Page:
The use of CCTV in private homes and public spaces has become increasingly commonplace with such systems often having the capacity for enhanced functionality, including Facial Recognition Technology (“FRT”). This enables people to be identified based on the system’s analysis of their geometric facial features and the potential to compare this data against any other available images. In response, the Dutch DPA has said that this technology risks making us all ‘walking bar codes’.
Of course, such functionality can be beneficial in a myriad of circumstances, from unlocking phones and doors, to assisting law enforcement bodies police crowded areas. From a data protection perspective, however, FRT within CCTV systems elevates the ordinary images being captured to biometric data. The use of such technology, particularly in workplaces can be controversial. This article considers the challenges for data controllers in lawfully processing such data in public spaces and in the workplace.
Lawful Processing of Biometric Data
The processing of biometric data is subject to a general prohibition by the GDPR, except for certain limited exceptions under Article 9, including where:
- the data subject explicitly consents,
- the data has manifestly been made public by the data subject, or
- processing is necessary in the public interest.
Identifying the categories of data subjects concerned is critical in any assessment of the necessity or proportionality of using FRT. Due consideration should be given to evaluating a controller’s legitimate interest in using such potentially intrusive technologies against the rights and freedoms of data subjects, particularly vulnerable data subjects such as employees.
Supervisory authorities across Europe have been clear that data controllers will generally be required to rely on explicit consent for the use of FRT, as the threshold for processing such data in the ‘public interest’ is exceptionally high.
For areas accessed by the general public, the EDPB has stated that a data subject simply entering a monitored area, even with signage, “does not constitute a statement or a clear affirmative action needed for consent”. The EDPB has also rejected the possibility that data controllers could rely on Article 9(2)(e) (‘processing of data manifestly made public’) to process biometric data using video surveillance in a public place, maintaining that the “mere fact of entering into the range of the camera does not imply that the data subject intends to make public special categories of data relating to him or her”.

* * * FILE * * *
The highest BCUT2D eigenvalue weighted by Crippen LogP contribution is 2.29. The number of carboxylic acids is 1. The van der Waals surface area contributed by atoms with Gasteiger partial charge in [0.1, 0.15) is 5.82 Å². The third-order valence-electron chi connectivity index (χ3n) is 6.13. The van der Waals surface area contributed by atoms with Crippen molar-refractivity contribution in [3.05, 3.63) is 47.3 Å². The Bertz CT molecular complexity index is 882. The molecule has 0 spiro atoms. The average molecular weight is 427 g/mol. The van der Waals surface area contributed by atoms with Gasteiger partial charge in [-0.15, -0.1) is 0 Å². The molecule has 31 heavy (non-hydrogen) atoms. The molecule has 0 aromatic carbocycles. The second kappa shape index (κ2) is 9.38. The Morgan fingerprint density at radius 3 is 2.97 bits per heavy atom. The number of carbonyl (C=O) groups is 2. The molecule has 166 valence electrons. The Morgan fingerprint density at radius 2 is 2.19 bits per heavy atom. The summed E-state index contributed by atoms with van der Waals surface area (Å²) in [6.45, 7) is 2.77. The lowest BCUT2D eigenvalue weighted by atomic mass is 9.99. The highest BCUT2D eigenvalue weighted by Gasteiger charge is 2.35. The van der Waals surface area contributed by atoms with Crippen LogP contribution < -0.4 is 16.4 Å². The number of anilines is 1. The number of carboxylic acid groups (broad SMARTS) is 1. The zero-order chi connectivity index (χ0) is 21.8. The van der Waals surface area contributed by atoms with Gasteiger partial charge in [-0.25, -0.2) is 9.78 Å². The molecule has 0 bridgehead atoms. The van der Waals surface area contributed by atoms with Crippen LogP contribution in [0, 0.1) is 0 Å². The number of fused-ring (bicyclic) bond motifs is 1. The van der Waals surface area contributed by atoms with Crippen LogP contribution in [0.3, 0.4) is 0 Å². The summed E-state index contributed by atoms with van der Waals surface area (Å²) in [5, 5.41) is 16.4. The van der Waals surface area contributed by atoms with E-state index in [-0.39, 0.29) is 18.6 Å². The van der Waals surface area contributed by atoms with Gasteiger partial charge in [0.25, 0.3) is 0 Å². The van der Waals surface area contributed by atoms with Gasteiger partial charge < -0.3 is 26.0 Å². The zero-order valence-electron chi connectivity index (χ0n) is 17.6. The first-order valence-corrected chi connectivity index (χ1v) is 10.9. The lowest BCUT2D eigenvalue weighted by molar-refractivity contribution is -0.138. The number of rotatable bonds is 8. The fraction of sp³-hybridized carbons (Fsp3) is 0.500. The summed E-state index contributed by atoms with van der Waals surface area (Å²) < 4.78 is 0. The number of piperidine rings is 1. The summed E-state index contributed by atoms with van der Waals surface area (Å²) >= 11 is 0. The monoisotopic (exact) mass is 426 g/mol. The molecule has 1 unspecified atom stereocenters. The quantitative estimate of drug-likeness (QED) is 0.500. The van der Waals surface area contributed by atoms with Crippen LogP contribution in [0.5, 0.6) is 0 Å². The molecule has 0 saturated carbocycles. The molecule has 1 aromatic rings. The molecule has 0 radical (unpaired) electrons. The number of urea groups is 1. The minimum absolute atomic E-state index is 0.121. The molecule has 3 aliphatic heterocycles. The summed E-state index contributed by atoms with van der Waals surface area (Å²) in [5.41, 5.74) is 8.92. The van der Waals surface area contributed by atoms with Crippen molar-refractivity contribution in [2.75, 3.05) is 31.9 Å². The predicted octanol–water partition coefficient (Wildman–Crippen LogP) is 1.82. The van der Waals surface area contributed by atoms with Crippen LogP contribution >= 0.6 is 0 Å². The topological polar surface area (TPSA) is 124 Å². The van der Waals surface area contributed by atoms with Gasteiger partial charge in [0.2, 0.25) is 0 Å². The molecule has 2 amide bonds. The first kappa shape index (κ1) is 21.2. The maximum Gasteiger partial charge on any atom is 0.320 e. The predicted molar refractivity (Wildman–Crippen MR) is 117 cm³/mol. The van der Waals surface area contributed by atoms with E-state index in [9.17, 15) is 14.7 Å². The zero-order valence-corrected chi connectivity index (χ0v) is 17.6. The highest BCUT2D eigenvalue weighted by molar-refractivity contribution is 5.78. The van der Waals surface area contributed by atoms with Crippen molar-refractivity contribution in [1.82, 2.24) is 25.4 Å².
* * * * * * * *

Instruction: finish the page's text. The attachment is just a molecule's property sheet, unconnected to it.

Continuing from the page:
It is clearly not practical, therefore, to rely on consent when using FRT in public areas. Furthermore, while it may seem possible to obtain consent from employees to use FRT in the workplace, there are significant difficulties in doing so.
For consent to be considered valid and freely given, the data subject should not be contractually required to consent to processing of their biometric data (e.g. via an employment contract), unless it is actually necessary for the performance of that contract. In any event, consent in the context of the employment relationship will not generally be deemed freely given due to the clear imbalance of power.
Approach of Supervisory Authorities
The Irish Data Protection Commission has previously found the processing of employee biometric data in the Irish Prison Service to be unlawful – where employees could not be compelled to use ‘thumbprints’ to enter a secure area of a prison. Indeed, the Dutch SA imposed a fine of €725,000 on an employer for a similar breach, where fingerprint scanning was being used to track employee attendance. Employee consent was deemed invalid because it was found to be neither informed nor freely given. Furthermore, the use of biometric data was not considered necessary to achieve the identified objective (i.e., security).
Considerations for Data Controllers
There is a very high threshold for establishing necessity and proportionality and the EDPB has advised data controllers to carefully consider the general principles of the GDPR (Article 5) when examining the use of FRT through video surveillance. This is a direct result of the amount of data generated and the risks of the data being used for a secondary purpose, including the risks of personal data being misused.
Indeed, data controllers must also consider current prevailing attitudes to FRT and potential reputational impact. Citizens are increasingly viewing the use of FRT through video surveillance, specifically outside of law enforcement, with a significant degree of negativity and suspicion. This is increasing in parallel to citizens becoming more concerned about the risks posed by technology to their privacy and the security of their personal data. Experts have also expressed concerns about the accuracy of FRT systems and potential for inherent bias in the algorithms used. This can increase the risk to data subjects that inaccurate data is being processed and/or that they are being subjected to discrimination (based on ethnicity, age, gender etc).
The Trilateral Research Data Protection and Cyber-risk team can help your organisation introduce new and emerging technologies while ensuring ongoing compliance. Please feel free to contact our advisors, who would be more than happy to help with DPIAs and policy development.